Nurturing creativity with art, animals, and science fiction

Tag: fiction writing

A jogger forms a backdrop for Jim Rohn's words: "How long should you try? Until."

Playing a long game

This post is for everyone who hasn’t yet dropped out of NaNoWriMo. And really for everyone who’s pursuing a long, hard effort they believe in. Whatever your struggle, you’re playing a long game. Persistence is the key.

Vince Lombardi's words, "Winners never quit, and quitters never win," accompany a photo of ducklings struggling to climb a steep curb.

If you’re still hanging in there for NaNoWriMo, you’re entering Week Three, today. By now you’re probably tired. You may have missed a few days, or fallen short of a few benchmarks you’d set for yourself. 

You may have begun to wonder if this is really worth it. Take heart. It is. In any long game, persistence is the key.

This quote comes from Napoleon Hill: "Patience, persistence and perspiration make an unbeatable combination for success." The background photo is a rocky seashore.

Doubts are natural. But doubt is poison.

All writers have doubts. And if you’re trying to pile up thousands and thousands of words in a very short period of time time, you’re probably having double and triple doubts. 

You know what you’re writing isn’t polished. Hope what you’re writing is good. Fear what you’re writing is garbage.

It doesn’t matter. Not at this point. You’re playing a long game, so the key thing you need is persistence.

A quote attributed to Thomas Foxwell Burton says, "with ordinary talent and extraordinary perseverance, all things are attainable."

The road to quality starts here.

Save the heartburn over polish for rewrites. What you’re doing right now is simply getting it down in an editable format. It’s the essential first step to a finished draft you can be proud of

Even if much of what you write this month has to be trashed or overhauled, it’s a start. It’s more than you had written before. It’s always easier to rewrite than to write it the first time through.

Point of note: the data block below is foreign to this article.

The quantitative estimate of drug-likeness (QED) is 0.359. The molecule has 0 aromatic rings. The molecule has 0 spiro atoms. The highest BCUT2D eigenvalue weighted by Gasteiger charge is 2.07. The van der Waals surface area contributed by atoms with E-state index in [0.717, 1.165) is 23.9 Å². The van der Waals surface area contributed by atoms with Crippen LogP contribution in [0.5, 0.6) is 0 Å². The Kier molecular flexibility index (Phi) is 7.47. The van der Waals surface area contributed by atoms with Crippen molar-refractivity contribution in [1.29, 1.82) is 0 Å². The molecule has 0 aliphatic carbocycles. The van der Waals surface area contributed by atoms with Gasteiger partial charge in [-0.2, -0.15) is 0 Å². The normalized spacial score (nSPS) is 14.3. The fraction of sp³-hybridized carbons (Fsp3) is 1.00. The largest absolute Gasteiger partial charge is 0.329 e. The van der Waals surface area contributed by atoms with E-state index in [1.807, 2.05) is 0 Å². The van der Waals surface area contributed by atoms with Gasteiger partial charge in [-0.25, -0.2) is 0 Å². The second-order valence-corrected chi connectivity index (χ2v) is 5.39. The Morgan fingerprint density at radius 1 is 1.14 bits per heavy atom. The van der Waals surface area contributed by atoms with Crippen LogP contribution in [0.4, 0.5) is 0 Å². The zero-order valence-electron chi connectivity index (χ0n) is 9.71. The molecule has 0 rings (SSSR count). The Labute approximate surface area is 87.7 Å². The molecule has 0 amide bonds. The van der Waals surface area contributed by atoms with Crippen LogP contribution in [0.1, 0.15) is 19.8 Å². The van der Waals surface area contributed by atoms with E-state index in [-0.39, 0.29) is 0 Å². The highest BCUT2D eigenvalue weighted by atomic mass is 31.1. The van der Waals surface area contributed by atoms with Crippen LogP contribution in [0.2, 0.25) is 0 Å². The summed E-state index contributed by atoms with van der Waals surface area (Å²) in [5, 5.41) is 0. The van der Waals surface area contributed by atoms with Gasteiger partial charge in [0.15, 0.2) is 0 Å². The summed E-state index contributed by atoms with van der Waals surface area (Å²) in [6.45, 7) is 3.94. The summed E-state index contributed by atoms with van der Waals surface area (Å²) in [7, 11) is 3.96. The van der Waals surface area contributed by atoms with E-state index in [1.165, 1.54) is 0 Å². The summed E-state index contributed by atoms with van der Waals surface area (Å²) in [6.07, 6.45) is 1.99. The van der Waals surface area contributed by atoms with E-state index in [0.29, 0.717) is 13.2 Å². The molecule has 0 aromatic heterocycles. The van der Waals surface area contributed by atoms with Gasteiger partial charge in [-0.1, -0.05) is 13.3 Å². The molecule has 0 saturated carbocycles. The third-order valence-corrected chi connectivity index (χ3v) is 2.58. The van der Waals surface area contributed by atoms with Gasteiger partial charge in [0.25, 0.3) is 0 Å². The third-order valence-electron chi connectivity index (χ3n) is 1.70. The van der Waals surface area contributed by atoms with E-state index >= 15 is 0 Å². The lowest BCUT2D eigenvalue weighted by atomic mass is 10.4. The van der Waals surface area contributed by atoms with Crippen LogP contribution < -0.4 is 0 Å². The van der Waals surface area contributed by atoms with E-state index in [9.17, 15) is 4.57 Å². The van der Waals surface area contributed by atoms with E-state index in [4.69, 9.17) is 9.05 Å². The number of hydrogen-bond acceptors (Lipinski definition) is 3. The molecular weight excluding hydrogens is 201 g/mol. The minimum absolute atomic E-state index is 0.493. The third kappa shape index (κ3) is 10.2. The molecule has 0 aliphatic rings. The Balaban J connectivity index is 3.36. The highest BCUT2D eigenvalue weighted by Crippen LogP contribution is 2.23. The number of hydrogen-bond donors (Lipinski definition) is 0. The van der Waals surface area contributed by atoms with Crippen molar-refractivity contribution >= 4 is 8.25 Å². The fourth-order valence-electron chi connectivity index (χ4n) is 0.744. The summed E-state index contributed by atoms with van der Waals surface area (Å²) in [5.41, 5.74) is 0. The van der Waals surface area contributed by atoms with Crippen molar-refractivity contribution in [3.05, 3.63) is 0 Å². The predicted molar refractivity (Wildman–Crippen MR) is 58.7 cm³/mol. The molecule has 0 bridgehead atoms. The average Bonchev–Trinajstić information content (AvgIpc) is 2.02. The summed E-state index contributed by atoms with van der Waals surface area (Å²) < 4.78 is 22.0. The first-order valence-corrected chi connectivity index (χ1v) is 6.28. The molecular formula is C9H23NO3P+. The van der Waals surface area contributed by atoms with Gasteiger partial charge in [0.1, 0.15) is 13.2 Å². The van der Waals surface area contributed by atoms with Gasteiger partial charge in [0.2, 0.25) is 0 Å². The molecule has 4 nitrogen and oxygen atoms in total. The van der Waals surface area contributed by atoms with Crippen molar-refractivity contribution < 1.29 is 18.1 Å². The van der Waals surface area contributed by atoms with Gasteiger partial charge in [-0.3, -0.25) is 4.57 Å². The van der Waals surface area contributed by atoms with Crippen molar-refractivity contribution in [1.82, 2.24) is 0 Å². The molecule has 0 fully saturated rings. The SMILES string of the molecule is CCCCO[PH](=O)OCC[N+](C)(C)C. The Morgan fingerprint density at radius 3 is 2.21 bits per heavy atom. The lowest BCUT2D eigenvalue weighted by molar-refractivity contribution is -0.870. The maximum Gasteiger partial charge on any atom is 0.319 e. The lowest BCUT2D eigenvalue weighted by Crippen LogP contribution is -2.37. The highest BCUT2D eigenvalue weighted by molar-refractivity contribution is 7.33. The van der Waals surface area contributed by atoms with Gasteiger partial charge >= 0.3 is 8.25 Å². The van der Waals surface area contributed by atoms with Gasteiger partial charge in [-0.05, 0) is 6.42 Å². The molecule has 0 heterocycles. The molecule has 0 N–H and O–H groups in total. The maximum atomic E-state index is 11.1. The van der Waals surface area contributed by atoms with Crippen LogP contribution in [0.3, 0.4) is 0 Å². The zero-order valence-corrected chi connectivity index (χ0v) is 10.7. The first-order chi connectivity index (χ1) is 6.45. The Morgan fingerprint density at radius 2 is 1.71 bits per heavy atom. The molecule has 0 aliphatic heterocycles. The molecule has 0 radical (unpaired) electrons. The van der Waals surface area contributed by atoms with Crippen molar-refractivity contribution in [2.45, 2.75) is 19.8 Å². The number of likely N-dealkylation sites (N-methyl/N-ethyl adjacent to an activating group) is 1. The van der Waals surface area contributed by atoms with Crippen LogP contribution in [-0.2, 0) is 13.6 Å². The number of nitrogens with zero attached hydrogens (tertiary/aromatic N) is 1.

You’re doing hard work, essential work. And you’re honoring the long game, where persistence is key. So hang in there.

Against a colorful background, this quote from poet Avijeet Das says, "Struggle for your art. Die for your art. But you can never give up on your art!"

The long game

If NaNoWriMo is like story structure, then you’re entering the crucial third quarter. The second half of Act Two, if that’s how you prefer to think of it. You’re closing in on the rising action–which means you might be facing a Dark Night of the Soul.

Keep writing, anyway. At the chosen time each day, park yourself in the chair at your desk, in the coffehouse booth, poised over your pad, or wherever you write. Make words happen. Keep writing.

You’re playing a long game. Persistence is the key.

A jogger in action forms the backdrop for this quote by Jim Rohn: "How long should you try? Until."

NOTE: This post is one of several I’ve published during this month and last, in honor of National Novel-Writing Month (NaNoWriMo, for short). Others in this series so far include “It’s getting on toward time. Are you ready?” “Will you or won’t you Na-No-Wri-Mo?” and “An ideal writing space.” Stay tuned for more!

IMAGE CREDITS: Many thanks to The Diary Store, for the Vince Lombardi quote; to good ol’ BrainyQuote, for the Napoleon Hill graphic; to Life11-Scribble and Scrawl’s “10 Quotes on Nurturing Talent,” for the quote from the rather elusive Thomas Foxwell Burton (It’s possible the name is actually Sir Thomas Fowell Buxton. He was a British Baronet and an abolitionist active in the 18th century); and to Everyday Power, for the illustrated quotes from Avijeet Das and Jim Rohn. I am deeply grateful to all!

Will you or won’t you Na-No-Wri-Mo? Here’s something for both sides.

The Artdog Image of Interest 

One more thought as we approach National Novel-Writing Month, AKA Na-No-Wri-Mo. Remember: one week from today, it starts! But I have to admit that this is usually my strategy!

IMAGE: Many thanks for the ever-wonderful Debbie Ridpath Ohi and her Will Write for Chocolate blog, for this cartoon!

It’s getting on toward time. Are you ready?

The Artdog Image of Interest 

Each year in November, it’s National Novel-Writing Month, AKA Na-No-Wri-Mo. Each year in October, I consider participating. Will this be the year?

IMAGE: Many thanks to Errol Elumir’s blog NaNoToons and the Na-No-Wri-Mo organization for the use of this cartoon.

Retreat to Paradise Point

I’m writing this post from the edge of Table Rock Lake, in the Hollister, MO area, at a resort managed by Bluegreen Vacations called Paradise Point. I’m enjoying a mini-writing retreat there with my friend Dora Furlong, who set up this trip.